- Date published:
7:49 am, September 25th, 2015 - 108 comments
Categories: business, capitalism, corruption, Environment, Ethics, health, quality of life, science, Social issues, spin, Tobacco, transport, you couldn't make this shit up - Tags: cars, diesel, health, industry, pollution, spin, volkswagen
German car manufacturer Volkswagen have gamed pollution tests. Turns out their ‘clean green’ diesels are anything but. The Guardian reckons that the nitrogen oxides (NOx) emissions from the diesel cars produced by just this one company could equate to the cumulative emissions of NOx from all of the UK power stations, industry, road vehicles and agriculture combined.
A big deal? Well, yeah. In studies for just one city, London, NOx pollution has been linked to some 9 500 premature deaths over the course of a year. That matters. By way of comparison smoking was reckoned to have caused around 8 500 premature deaths in London in 2010.
VW aren’t some rogue company or a ‘bad apple’ spoiling the barrel. It would appear that all manufacturers have been gaming performance tests. In other studies, car models from every single major car manufacturer were found to emit far greater levels of NOx in real world conditions (average x7) than they did under test conditions and to fail EU regulations.
Globally, there are 46 manufacturers of diesel road vehicles. So add their impact on top of whatever damage is being caused by VW. Putting aside heavy construction and off-road vehicles, we’re looking at the diesel proportion of some 1.2 billion road vehicles across the world.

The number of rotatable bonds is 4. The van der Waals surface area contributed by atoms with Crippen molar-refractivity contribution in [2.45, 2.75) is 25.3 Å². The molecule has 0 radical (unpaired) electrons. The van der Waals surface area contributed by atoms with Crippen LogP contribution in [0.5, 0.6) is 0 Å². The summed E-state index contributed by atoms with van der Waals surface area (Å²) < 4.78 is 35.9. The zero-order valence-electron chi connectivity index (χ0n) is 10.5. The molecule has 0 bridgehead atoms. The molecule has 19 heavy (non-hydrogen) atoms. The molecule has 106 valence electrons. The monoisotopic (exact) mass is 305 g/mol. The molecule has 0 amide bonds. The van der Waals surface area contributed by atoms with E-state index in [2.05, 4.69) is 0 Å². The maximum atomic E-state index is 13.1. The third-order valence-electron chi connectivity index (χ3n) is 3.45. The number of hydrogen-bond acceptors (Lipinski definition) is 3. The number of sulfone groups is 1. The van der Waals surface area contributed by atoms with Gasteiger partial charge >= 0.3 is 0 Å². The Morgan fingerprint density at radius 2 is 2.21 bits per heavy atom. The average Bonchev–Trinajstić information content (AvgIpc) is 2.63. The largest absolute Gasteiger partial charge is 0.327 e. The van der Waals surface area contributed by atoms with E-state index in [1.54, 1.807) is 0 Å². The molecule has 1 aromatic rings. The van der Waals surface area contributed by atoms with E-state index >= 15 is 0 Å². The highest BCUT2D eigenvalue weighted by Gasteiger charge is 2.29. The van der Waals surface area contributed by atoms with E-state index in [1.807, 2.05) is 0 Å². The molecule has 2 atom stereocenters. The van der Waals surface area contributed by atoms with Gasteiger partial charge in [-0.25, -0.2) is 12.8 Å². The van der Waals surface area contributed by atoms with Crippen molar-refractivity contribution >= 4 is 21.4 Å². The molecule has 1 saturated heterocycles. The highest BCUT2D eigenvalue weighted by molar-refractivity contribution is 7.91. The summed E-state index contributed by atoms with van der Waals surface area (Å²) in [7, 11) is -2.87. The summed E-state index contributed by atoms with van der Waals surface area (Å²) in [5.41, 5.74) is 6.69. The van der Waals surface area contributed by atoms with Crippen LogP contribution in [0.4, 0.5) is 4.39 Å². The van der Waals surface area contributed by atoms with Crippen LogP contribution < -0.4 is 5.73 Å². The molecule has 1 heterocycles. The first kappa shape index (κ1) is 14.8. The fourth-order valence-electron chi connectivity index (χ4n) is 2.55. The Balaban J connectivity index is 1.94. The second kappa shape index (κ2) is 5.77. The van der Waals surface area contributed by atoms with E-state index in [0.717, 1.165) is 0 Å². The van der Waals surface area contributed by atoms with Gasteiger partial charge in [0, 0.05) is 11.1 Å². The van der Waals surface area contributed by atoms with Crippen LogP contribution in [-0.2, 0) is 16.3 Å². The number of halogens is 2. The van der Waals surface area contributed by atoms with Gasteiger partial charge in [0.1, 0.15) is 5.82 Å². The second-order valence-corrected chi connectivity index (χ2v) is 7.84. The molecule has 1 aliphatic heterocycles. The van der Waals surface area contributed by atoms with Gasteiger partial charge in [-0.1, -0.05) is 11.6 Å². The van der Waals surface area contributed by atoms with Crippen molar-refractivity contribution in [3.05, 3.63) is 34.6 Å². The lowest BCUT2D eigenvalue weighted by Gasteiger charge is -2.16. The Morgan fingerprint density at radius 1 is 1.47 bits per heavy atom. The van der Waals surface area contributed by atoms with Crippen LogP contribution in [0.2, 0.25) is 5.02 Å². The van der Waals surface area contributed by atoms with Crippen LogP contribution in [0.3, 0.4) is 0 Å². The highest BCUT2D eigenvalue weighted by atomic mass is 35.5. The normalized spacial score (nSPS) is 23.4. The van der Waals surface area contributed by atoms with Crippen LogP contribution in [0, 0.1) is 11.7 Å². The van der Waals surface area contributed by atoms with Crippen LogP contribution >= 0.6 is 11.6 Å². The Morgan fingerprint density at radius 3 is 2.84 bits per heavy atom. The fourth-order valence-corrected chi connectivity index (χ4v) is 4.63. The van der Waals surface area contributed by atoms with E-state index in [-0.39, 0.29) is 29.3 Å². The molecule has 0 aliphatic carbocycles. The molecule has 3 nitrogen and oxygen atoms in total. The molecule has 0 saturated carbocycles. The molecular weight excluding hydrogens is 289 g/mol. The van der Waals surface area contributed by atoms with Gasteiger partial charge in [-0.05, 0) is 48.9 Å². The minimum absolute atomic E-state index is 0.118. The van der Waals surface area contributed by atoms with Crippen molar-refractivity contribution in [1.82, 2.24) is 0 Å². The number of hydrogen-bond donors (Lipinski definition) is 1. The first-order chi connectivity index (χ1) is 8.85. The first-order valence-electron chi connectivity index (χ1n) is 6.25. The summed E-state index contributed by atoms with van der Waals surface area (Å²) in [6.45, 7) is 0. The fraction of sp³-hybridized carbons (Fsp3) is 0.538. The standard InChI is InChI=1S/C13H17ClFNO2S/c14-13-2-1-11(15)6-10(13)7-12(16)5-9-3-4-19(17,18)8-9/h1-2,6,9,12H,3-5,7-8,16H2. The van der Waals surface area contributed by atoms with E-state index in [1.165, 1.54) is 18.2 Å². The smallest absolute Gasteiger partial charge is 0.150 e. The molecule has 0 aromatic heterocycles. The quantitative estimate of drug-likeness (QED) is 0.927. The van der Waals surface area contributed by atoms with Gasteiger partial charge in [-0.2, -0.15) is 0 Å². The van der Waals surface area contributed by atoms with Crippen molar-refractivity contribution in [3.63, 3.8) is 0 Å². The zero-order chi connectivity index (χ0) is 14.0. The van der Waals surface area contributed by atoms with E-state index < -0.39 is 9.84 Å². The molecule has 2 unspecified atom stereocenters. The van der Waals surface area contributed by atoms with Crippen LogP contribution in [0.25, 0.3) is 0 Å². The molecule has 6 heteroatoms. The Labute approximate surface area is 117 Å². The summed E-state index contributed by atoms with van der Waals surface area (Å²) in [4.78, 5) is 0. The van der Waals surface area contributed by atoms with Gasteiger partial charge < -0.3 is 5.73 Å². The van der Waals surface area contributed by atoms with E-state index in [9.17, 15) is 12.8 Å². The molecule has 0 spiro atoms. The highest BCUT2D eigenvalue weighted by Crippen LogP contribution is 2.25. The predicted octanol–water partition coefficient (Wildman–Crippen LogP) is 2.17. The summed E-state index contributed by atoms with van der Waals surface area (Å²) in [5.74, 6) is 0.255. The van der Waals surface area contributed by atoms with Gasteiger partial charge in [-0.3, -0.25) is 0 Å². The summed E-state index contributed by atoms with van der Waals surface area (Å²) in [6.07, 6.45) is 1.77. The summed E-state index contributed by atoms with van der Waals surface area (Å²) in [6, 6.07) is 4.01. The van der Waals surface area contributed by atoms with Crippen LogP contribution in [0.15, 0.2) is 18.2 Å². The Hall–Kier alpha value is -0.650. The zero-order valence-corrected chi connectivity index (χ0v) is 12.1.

This particular group of pollutants aren’t a climate change or global warming issue. If anything, some nitrogen oxides may have a slight cooling effect, but they are a major and hitherto hidden serious public health issue.
So given that NOx are a major contributor to air pollution and that air pollution kills more of us than malaria and HIV/Aids combined; and given that in certain conurbations NOx kills more of us than smoking tobacco ever did – then where are the public health service announcements demonising our habit for driving, and calling for us as a society to rid ourselves of this huge scourge on our health and well-being?
After writing this post, I came across one depressing answer to that question. There is a testing regime for CO2 emissions from vehicles – the World Light Vehicles Test Procedure (WLTP). It was to be redrafted. The reason for the redraft is that the WLTP is riddled with loop-holes manufacturers use, allowing them to publish test scenario emissions that can be up to 20% below real world emission scenarios. The governments of Germany, France and the UK lobbied for the loopholes to be preserved.